by Austin Dressman, VP of Media Production

For the past three months, I have been scouring the internet for jobs in Houston, TX. My wife recently got a job with Teach for America – Houston Corps. We got married back in January and are both graduating in the next few weeks. Needless to say, it’s been an exciting time of our lives.

Well, he's creative, I'll give him that.

Well, he's creative, I'll give him that.


The idea of getting a job right out of college is daunting, but there are steps you can take to ensure it happens. As PR students, one of the most important things we can do is work multiple internships while still in school. The PR industry is cutthroat and seeking experienced young professionals in college graduates. There are a number of resources for students and recent graduates looking for internships and entry level work:

·         The UVU PRSSA Internship page

This regularly updated page is an amazing resource. This is a shameless plug, I know, but you’ll be amazed by the amount of opportunities listed.

·         The PRSSA website

 If you are a member and you’ve never visited, you are really missing out on all of the perks of your membership. Find job/internship openings, scholarships, and other opportunities

·         The local PRSA website

It’s always a great idea to check in to your local PRSA website for job postings. I just recently lined up an interview through the PRSA job page in Houston.

·         The company you’d like to work for

This may seem obvious but it’s something that can easily be forgotten. If you want to work for a certain company or industry, consistently visit their career portal.

The most important tool to employ is real communication. Network! Talk to fellow PR students, email your local PRSA president, set up a personal interview with someone working in a position or team you could see yourself working in. Your chances of finding a job solely based off random online job applications is much lower than if you are able to make some sort of connection with someone working in the field.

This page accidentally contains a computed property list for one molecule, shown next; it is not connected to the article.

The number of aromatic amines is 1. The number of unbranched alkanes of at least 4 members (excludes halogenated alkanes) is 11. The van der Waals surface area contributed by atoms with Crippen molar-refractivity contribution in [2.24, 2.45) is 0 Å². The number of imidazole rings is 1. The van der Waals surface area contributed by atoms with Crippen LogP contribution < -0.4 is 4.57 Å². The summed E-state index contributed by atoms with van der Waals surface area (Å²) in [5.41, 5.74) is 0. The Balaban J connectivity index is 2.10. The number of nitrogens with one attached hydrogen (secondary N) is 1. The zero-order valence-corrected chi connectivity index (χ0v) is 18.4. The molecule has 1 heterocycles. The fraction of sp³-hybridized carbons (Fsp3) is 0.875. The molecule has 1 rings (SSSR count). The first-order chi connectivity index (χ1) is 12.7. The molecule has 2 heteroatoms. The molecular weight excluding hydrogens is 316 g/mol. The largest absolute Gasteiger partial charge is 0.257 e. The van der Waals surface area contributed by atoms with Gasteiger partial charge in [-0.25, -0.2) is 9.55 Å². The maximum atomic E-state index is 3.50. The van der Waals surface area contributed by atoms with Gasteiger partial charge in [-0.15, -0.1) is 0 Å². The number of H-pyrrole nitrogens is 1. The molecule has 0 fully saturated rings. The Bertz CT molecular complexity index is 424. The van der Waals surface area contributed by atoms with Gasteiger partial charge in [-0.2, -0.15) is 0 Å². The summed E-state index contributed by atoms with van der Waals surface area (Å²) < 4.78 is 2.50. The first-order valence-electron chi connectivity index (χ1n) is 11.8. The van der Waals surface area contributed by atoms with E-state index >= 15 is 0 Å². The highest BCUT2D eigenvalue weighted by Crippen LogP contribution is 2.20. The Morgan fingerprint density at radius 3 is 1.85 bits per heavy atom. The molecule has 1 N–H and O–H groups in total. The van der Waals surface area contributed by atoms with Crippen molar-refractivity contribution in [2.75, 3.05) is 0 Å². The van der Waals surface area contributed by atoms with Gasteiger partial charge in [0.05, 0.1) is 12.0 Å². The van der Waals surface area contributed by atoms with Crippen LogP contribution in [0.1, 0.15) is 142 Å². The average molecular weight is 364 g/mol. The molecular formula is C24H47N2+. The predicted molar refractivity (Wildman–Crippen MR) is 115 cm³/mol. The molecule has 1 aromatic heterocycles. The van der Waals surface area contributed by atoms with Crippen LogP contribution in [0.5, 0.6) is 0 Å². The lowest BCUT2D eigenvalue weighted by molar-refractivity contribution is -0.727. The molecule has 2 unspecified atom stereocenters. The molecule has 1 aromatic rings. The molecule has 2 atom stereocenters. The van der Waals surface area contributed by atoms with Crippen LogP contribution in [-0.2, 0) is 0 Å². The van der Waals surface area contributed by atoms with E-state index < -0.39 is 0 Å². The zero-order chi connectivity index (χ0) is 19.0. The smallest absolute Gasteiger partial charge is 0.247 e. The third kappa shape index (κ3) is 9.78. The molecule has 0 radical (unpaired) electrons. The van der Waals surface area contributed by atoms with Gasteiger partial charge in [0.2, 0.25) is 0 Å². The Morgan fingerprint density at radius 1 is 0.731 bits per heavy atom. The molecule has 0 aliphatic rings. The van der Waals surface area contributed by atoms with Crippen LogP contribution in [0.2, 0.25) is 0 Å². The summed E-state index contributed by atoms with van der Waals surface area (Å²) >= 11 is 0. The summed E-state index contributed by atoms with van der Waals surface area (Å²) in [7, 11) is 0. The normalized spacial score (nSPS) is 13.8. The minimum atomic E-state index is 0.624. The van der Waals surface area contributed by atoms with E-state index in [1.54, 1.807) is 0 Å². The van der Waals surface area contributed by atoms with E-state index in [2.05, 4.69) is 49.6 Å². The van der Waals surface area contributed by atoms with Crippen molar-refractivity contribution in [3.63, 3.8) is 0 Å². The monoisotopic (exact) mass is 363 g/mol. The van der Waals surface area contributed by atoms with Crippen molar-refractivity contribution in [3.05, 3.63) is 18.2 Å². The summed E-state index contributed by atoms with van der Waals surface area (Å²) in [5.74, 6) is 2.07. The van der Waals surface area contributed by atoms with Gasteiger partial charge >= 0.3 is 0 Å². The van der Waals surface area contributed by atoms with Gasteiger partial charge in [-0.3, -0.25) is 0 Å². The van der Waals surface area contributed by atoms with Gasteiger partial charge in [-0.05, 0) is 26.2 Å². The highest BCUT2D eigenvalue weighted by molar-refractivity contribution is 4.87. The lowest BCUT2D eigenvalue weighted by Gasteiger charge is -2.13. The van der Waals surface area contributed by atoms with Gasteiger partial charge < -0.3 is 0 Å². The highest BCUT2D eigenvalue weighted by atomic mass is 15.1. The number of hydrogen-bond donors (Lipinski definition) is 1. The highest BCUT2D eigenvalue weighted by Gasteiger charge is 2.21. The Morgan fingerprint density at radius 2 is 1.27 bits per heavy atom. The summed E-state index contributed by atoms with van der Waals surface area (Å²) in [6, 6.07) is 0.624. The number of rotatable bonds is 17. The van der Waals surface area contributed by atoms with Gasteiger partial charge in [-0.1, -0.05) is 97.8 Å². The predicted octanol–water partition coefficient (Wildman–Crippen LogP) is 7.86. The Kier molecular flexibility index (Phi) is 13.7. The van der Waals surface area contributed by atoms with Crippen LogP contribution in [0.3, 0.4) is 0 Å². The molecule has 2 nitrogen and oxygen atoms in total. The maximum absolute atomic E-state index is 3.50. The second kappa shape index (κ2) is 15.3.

Good luck!



The great thing about PR is that you can do your job in virtually any industry out there.  Are you passionate about Fashion?  ...What about healthcare?  The list of fields in need of PR help is endless and constantly growing.

  • Real Estate
  • Travel & Tourism
  • Publishing
  • Entertainment
  • Sports
  • Non-Profit
  • Music
  • Public Affairs
  • Agriculture
  • Education
  • Food
  • Environment
  • And so on...

Whatever it is, you can make it fit into your Public Relations career, and now is the time to start working on it.

Quick tips on finding your niche...

Alison Kenney, an independent PR professional of 15+ years, offers this advice:

“PR pros with niche experience are viewed as experts because they′ve built up experience and made important connections in that field.  Emulate their knowledge by investing time in industry research: read relevant trade publications, subscribe to blogs and newsfeeds and look for classes that can help you get up to speed.”  

  • Get Connected!

    • Attend a monthly luncheon to network one-on-one with Utah Valley PRSA members.  Luncheon's are held on the third Wednesday of every month at noon.  Click the link above to learn about this month's luncheon and RSVP.

    • Get online and explore PR firms across the country and the niche industries they serve.

  • Intern, Intern, and intern! -  Get involved in as many internships as you can while you are a student.  Each company you work with and job you do will get you one step closer to finding your dream job.  There are countless internships that are reserved exclusively for PRSSA members. Upload your resume and start applying!

  • Get a minor in an area of interest - Talk to your professors , and academic advisors about what you are interested in.  They are here to help you build your pathway to a successful career.  Their insight and connections will be invaluable to your progress,  IF you actually take time to talk with them.

Students who invest education in an niche industry graduate with added expertise and knowledge that will be an enabler for them to get a job doing something they enjoy.